Face-to-face conferences have been a hot topic on Capitol Hill, and new legislation indicates that lawmakers have assigned a lower value to the act of bringing people together at meetings and conventions.
The U.S. House of Representatives passed H.R. 313, the Government Spending Accountability Act of 2013, on Wednesday, July 31. The passage of the bill means that federal agencies must reduce their travel expenses to 70 percent of their 2010 levels for a five-year period beginning in 2014. In addition to the across-the-board reductions, agencies must abide by a number of rules when organizing or participating in conferences including:
- $500,000 spending cap on any single conference.
- No more than 50 U.S.-based employees can attend one international conference. (This number can be adjust with “an exception that specifies greater attendance is in national interest.)
- Federal agencies must post detailed presentation summaries and any visual, digital, video or audio materials involved in the presentation on their public websites.
“The point of this bill is not to eliminate federal conferences,” Rep. Blake Farenthold (R-Texas) said in a statement. “If federal employees are on these conferences to work, then their expenses will reflect that.”
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While Farenthold indicates that he recognizes the need for federal participation in meetings and conventions, he and other lawmakers continue to cite the well-publicized examples of overspending at a 2010 GSA conference and a 2010 IRS conference.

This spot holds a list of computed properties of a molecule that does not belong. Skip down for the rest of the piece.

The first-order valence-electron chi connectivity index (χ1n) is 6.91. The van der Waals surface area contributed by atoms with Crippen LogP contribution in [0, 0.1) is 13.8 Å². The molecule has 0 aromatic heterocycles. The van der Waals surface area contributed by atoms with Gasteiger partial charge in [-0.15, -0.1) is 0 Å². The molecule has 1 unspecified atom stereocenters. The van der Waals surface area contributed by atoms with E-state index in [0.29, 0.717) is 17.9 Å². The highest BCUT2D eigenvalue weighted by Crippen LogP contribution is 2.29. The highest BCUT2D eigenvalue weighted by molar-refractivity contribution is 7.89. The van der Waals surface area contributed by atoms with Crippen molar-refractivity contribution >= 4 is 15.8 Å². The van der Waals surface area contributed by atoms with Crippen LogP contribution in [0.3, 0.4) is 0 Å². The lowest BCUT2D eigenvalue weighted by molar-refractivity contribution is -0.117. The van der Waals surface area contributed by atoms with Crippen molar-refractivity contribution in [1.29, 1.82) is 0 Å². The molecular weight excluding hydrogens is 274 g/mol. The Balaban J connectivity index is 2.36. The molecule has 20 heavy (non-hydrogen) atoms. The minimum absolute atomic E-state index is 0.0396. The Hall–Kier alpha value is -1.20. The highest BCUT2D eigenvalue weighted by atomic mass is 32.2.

“What we don’t want to happen is the government paying for federal employee’s vacations,” Farenthold warned. “Expenses like mind readers, clowns, line dancing lessons and a Star Trek video are not a good use of taxpayers’ hard-earned money.”
Important Exclusion in the Bill
While the bill clearly holds negative implications for meeting organizers, the news could have been worse. Thanks to Rep. Mark Pocan (D-Wi.), H.R. 313 does not include an initial proposal to limit agencies from attending more than one conference per outside group each year.
Still, the travel industry quickly responded to the passage of the bill.
“The GSA Act is an unnecessary and counterproductive measure that inadvertently reduces federal efficiency and productivity and restricts important government functions,” Roger Dow, president and CEO, U.S. Travel Association, said in a statement. “Federal agencies are already adhering to stringent guidelines put in place last year by Congress and the Administration to prevent unethical spending on government conferences.”
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If you’re worried about how federal spending cuts and laws will impact your organization, it’s time to get involved. Click here to join your colleagues and PCMA to raise awareness about the value of face-to-face collaboration.